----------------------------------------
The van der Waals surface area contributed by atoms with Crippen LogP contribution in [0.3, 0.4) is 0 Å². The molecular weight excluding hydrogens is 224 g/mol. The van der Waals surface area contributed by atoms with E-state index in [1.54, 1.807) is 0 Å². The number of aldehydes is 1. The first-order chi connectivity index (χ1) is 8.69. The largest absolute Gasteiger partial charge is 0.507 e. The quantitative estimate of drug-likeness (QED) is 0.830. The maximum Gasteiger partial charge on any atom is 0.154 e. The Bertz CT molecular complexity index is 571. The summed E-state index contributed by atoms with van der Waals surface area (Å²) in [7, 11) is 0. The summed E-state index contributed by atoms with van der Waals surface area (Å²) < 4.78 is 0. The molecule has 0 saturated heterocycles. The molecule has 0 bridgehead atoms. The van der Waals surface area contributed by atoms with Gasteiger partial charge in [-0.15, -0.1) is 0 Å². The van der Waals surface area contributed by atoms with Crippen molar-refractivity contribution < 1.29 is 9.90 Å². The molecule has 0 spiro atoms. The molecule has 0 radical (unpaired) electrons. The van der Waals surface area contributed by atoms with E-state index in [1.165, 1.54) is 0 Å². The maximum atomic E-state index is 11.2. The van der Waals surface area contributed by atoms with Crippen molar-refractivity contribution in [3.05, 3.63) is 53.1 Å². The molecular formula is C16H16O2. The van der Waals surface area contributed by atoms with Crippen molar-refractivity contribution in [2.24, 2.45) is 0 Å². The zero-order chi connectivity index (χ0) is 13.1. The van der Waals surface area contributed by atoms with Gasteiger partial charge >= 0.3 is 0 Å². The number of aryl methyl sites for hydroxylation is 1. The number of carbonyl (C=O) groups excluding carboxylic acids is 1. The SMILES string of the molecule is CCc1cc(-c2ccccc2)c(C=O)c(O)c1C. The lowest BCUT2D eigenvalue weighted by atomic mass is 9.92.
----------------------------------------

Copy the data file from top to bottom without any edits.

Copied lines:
The van der Waals surface area contributed by atoms with Crippen LogP contribution in [0.3, 0.4) is 0 Å². The molecular weight excluding hydrogens is 224 g/mol. The van der Waals surface area contributed by atoms with E-state index in [1.54, 1.807) is 0 Å². The number of aldehydes is 1. The first-order chi connectivity index (χ1) is 8.69. The largest absolute Gasteiger partial charge is 0.507 e. The quantitative estimate of drug-likeness (QED) is 0.830. The maximum Gasteiger partial charge on any atom is 0.154 e. The Bertz CT molecular complexity index is 571. The summed E-state index contributed by atoms with van der Waals surface area (Å²) in [7, 11) is 0. The summed E-state index contributed by atoms with van der Waals surface area (Å²) < 4.78 is 0. The molecule has 0 saturated heterocycles. The molecule has 0 bridgehead atoms. The van der Waals surface area contributed by atoms with Gasteiger partial charge in [-0.15, -0.1) is 0 Å². The van der Waals surface area contributed by atoms with Crippen molar-refractivity contribution < 1.29 is 9.90 Å². The molecule has 0 spiro atoms. The molecule has 0 radical (unpaired) electrons. The van der Waals surface area contributed by atoms with E-state index in [1.165, 1.54) is 0 Å². The maximum atomic E-state index is 11.2. The van der Waals surface area contributed by atoms with Crippen molar-refractivity contribution in [3.05, 3.63) is 53.1 Å². The molecular formula is C16H16O2. The van der Waals surface area contributed by atoms with Crippen molar-refractivity contribution in [2.24, 2.45) is 0 Å². The zero-order chi connectivity index (χ0) is 13.1. The van der Waals surface area contributed by atoms with Gasteiger partial charge >= 0.3 is 0 Å². The number of aryl methyl sites for hydroxylation is 1. The number of carbonyl (C=O) groups excluding carboxylic acids is 1. The SMILES string of the molecule is CCc1cc(-c2ccccc2)c(C=O)c(O)c1C. The lowest BCUT2D eigenvalue weighted by atomic mass is 9.92.